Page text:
Samsung Galaxy Note 4 vs Apple iPhone 6 Plus
Much in the same way as Apple sparked a revolution on the smartphone market, Samsung essentially started a whole separate category within the industry with the original phablet – the 2011 Galaxy Note.
While rivalry has always raged between the two manufacturers, we've often felt like they're waging a kind of a proxy war, and basically compete indirectly in a way. In other words, there was always a major differentiating factor (size, operating system, underlying philosophy) between their devices, and that, in a sense, instilled a feeling that theirs was more of a game of who's gonna get the farthest the fastest, and not who's going to make it out of the cage alive. But no longer.
With the iPhone 6 Plus, Apple is encroaching on core Samsung territory – one that it molded itself – and it has every intention of fighting for every last inch of it. That's where the brand-new, perfected Galaxy Note 4 comes in, ready to receive the 6 Plus. Will Apple's relative inexperience in this segment prove to be its downfall, or can its phablet come on top? We're about to find out...
Phablet lovers will adore these two.
With the Note 4, Samsung is finally transitioning towards different materials, and the phablet is seen sporting a chamfered metal frame that feels great in the hand. At the back, we're once again looking at a polycarbonate imitation of leather, though the texture has been changed to a slightly less grippy one, which, however, looks more authentic than the one available with the Note 3. In comparison, Apple has endowed the iPhone 6 Plus with an all-aluminum body and plastic is altogether missing – front or back.
The Note 4 is also different at the sides – the overall shape is still of a rectangular that is pleasantly rounded at the edges, but Samsung has actually implemented shock-absorbent bumps at the four corners of the device, much alike to the Galaxy Alpha. The iPhone 6 Plus – also a rounded rectangle (if slightly more so) – doesn't feature protective bumps, and is instead making use of a circular, tube-like frame that hugs your palm nicely.
All in all, we've gotta hand it to Apple – when it comes to the feeling you get when handling the two devices, the iPhone 6 Plus definitely inspires a greater sense of you toying with something truly high-end. Unfortunately, while it is the slightly narrower device, the 6 Plus is still plenty big. So big, in fact, that it towers above the Note 4, despite its smaller, 5.5-inch screen. In any case, we're still looking at two XL-sized smartphones, both of which are simply not meant to be used with just one hand.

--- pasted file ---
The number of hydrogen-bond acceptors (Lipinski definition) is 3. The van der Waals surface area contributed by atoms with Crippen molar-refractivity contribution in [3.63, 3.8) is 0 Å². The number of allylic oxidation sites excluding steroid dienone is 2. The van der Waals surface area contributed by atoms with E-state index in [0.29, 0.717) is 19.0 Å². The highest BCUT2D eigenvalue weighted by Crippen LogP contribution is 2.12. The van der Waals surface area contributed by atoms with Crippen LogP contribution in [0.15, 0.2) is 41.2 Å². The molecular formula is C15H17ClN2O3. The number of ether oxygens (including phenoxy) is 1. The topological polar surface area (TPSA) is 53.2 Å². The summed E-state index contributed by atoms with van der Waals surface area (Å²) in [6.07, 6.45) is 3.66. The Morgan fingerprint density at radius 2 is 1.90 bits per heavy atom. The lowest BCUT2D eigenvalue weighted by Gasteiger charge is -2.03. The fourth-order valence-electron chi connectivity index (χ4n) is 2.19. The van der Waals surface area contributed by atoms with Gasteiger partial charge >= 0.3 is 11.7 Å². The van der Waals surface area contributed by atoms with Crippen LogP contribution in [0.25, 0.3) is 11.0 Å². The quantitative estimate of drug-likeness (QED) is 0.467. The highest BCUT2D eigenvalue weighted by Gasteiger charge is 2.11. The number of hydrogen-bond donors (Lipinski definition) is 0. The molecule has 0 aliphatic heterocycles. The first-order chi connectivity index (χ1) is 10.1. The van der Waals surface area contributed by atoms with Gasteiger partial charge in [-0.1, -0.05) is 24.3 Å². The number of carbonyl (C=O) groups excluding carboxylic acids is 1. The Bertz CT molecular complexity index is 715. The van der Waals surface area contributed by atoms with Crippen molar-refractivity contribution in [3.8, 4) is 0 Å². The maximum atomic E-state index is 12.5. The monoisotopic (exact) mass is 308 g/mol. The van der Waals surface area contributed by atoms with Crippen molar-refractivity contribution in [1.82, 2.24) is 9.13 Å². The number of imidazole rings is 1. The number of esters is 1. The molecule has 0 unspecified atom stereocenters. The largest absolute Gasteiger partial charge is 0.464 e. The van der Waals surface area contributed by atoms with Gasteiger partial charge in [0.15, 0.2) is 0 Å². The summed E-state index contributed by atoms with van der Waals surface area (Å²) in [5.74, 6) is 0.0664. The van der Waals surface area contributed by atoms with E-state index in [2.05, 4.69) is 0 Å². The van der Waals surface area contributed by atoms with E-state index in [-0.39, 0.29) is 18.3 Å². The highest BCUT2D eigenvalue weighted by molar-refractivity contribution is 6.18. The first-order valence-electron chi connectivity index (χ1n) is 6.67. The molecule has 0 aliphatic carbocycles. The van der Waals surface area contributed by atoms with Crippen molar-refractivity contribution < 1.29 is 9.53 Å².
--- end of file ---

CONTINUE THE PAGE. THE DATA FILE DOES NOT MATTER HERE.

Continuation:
Last, but not least, the Touch ID fingerprint scanner that debuted with the iPhone 5s can still be found embedded within the circular home button, and it's just as reliable and easy-to-use. We've got to say that we still prefer it over the swipe-type fingerprint scanner on the Note 4 (also a part of its home button), even though that one has seen some improvements from the frustrating early days of the Galaxy S5.
A Samsung Super AMOLED panel that offers a better color fidelity than an Apple IPS screen? Better believe it!
While Samsung has been gradually increasing the display size of its Note devices with each successive generation, this trend has been put to an expected stop with the Note 4, which shares a 5.7-inch diagonal with its predecessor. What did change, however, is the screen resolution – the number of pixels shot up by 77% to 1440x2560 (Quad HD), so the Super AMOLED panel on-board now boasts the whopping 515 pixels per inch. The iPhone 6 Plus, in turn, sticks to a smaller, 5.5-inch IPS display with a conventional 1080x1920 resolution, or a pixel density of 401 ppi. On paper, the difference in resolutions is non-trivial and very much in favor of the Note 4, but in real life, bragging rights are the biggest benefit of having all these extra pixels. When the two handsets are held at a normal distance from the user's eyes, the difference in screen resolution becomes indiscernible.
We went in-depth with the Galaxy Note 4's screen, and found that the new panel is the very best we've seen from Samsung. The display's color temperature is excellent at 6667 K – an absolutely negligible deviation from the optimal value of 6500 K – beating the iPhone 6 Plus' 7300 K, which causes a slight bluish overcast. But that's not all – this is actually the first phone with an AMOLED screen that is as faithful in rendering hues properly – color error is pretty small in Basic mode, and grayscale errors are also fairly low. The average color error on the iPhone 6 Plus is also decently-low, but colors are not quite as on-target as the ones available with the Note 4's display. The only downside to the Note 4's panel is its gamma value of 1.97, which is below the reference value of 2.2 – the iPhone 6 Plus is close to perfect, at 2.18. In practice, the lower gamma of the Note 4 is the result of brighter highlights only, with the shadows remaining as dark as they should be. This means that the screen ends up being a bit punchier and more contrasty than normal, though the effect is not so overdone as to be annoying or distracting.
Moving on, the brightness of the Note 4's screen is good, at 468 nits, while the one of the 6 Plus is excellent at 574 nits. However, outdoor visibility in broad daylight is very good on both, as the two of them sport very good and non-reflective glasses. The Note 4's display can be dimmed down all the way to 1 nit, which is outstanding and guarantees comfy usage in your bed, while the iPhone 6 Plus can do 4 nits, which is also excellent. One last advantage of the Note 4's screen is its ability to become highly-sensitive, allowing you to use it even with gloves – a great feature in light of the coming winter.